No matter what you think of the presidential candidates, you have to respect the enthusiasm that the tight Democratic and Republican contests have sparked, which played out in results from the Super Tuesday primaries.
The youth vote is proving crucial, particularly in the Democratic primaries, where voters have the opportunity to elect either the first woman or African-American to the White House. Exit polls from the primary states that voted yesterday show just how involved young people are.
In Georgia, for example, 11 percent of young people ages 18-29 voted in 2004. This year: 18 percent.
In Tennessee, 7 percent in that age group voted in 2004. This year: nearly double, or 13 percent.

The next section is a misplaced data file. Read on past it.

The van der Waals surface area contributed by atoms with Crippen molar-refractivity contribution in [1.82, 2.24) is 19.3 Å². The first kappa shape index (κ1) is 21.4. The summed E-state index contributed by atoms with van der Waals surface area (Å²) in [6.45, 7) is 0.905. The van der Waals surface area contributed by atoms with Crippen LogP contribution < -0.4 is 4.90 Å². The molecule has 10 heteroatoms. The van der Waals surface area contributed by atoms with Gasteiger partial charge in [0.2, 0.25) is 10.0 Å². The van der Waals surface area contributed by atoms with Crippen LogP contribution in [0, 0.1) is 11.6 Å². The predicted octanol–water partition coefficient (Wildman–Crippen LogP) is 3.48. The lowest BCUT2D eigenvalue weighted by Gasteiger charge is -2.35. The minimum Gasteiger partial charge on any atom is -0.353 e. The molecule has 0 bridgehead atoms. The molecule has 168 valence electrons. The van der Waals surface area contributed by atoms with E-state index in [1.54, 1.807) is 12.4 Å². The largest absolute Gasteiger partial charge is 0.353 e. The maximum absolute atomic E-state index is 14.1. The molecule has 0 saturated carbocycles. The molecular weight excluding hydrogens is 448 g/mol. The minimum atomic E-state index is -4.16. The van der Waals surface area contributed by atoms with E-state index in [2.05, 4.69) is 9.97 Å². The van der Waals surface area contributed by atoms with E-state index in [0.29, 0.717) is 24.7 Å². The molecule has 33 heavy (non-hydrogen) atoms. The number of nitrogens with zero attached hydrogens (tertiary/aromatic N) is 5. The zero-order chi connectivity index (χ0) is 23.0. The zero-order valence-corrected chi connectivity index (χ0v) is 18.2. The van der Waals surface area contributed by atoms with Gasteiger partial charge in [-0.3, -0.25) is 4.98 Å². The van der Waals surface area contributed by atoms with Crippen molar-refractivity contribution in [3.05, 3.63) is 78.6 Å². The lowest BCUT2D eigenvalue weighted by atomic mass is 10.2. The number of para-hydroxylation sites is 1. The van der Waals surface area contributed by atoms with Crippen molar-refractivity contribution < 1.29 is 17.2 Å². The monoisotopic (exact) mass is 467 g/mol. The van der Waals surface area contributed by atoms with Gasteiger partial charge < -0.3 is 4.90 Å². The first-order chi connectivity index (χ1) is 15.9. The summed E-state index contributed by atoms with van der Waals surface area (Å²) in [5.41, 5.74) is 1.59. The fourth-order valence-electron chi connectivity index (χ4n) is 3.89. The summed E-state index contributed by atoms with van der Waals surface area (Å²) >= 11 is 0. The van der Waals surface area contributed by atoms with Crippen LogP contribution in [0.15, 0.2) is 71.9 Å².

In Massachusetts, 9 percent voted in 2004. This year: 14 percent.
The day of the American University rally in which Massachusetts Sen. Ted Kennedy endorsed Democratic Sen. Barack Obama, an early version of a Washington Post story noted:
The stamp of approval from much of the Democratic Party's most legendary political family was significant even to the many young people in the crowd, including Rachel Haas, Wynne Anderson and Casey Thevenot, 17-year-old students at Walt Whitman High School in Bethesda, Md., who walked out of class at 9 a.m. to come to the rally.
While skipping class isn’t unusual, skipping class for politics is another story. And even a civics teacher might appreciate that.